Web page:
People have a greater chance of achieving their goals the more frequently they monitor their progress, according to a new study published in the journal Psychological Bulletin. The chances of success are even greater if the progress is written down or publicly reported.
“Monitoring goal progress is a crucial process that comes into play between setting and attaining a goal, ensuring that the goals are translated into action,” said lead author Benjamin Harkin, Ph.D., of the University of Sheffield. “This review suggests that prompting progress monitoring improves behavioral performance and the likelihood of attaining one’s goals.”
The researchers conducted a meta-analysis of 138 studies involving 19,951 participants. The studies focused primarily on personal health goals such as losing weight, quitting smoking, changing diet, or lowering blood pressure. Each study investigated the effectiveness of a treatment designed to prompt participants to monitor their goal progress.
The findings showed that prompting participants to monitor their progress toward a goal increased the odds that the participants would achieve that goal. Furthermore, the more frequent the monitoring, the greater the chance of success.
The researchers found that encouraging participants to monitor changes in behavior had a significant effect on those behaviors but not on the final outcome or goal. In contrast, prompting participants to monitor progress toward actual outcome had a significant effect on the outcome but not the related behavior.
For example, prompting people in a weight loss program to regularly watch what they eat may result in a change in diet, but not necessarily achieve the ultimate goal of weight loss, but prompting them to regularly weigh themselves may result in a change in weight, but not necessarily changes in associated behaviors, such as watching what they eat or exercising.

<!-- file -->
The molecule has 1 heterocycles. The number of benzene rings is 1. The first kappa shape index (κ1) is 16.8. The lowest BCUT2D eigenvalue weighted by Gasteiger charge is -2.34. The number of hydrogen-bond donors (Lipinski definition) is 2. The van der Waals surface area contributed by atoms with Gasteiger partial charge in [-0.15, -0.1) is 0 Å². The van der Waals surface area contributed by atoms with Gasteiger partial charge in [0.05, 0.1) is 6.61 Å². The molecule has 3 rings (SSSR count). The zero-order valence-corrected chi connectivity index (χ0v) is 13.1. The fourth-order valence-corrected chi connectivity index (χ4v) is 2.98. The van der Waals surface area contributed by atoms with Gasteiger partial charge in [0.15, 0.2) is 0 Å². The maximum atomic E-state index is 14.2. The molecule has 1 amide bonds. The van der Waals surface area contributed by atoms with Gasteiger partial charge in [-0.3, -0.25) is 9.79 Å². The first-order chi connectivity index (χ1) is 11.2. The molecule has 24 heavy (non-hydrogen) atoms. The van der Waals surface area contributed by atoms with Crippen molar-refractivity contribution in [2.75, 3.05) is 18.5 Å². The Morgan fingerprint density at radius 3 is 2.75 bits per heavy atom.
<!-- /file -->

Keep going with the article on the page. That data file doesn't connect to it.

“The implication of this finding is if you want to change your diet, then monitor what you are eating, but if you want to lose weight, then focus on monitoring your weight,” said Harkin.
Further analysis showed that monitoring progress had an even greater effect if the information was physically recorded or publicly reported. For example, people who belong to weight loss groups where they regularly weigh themselves in front of other members have a greater chance of achieving their weight loss goals, Harkin said.
“Our findings are of relevance to those interested in changing their behavior and achieving their goals, as well as to those who want to help them, like weight loss programs, money advice agencies, or sport coaches,” said Harkin.
“Prompting people to monitor their progress can help them to achieve their goals, but some methods of monitoring are better than others. Specifically, we would recommend that people be encouraged to record, report, or make public what they find out as they assess their progress.”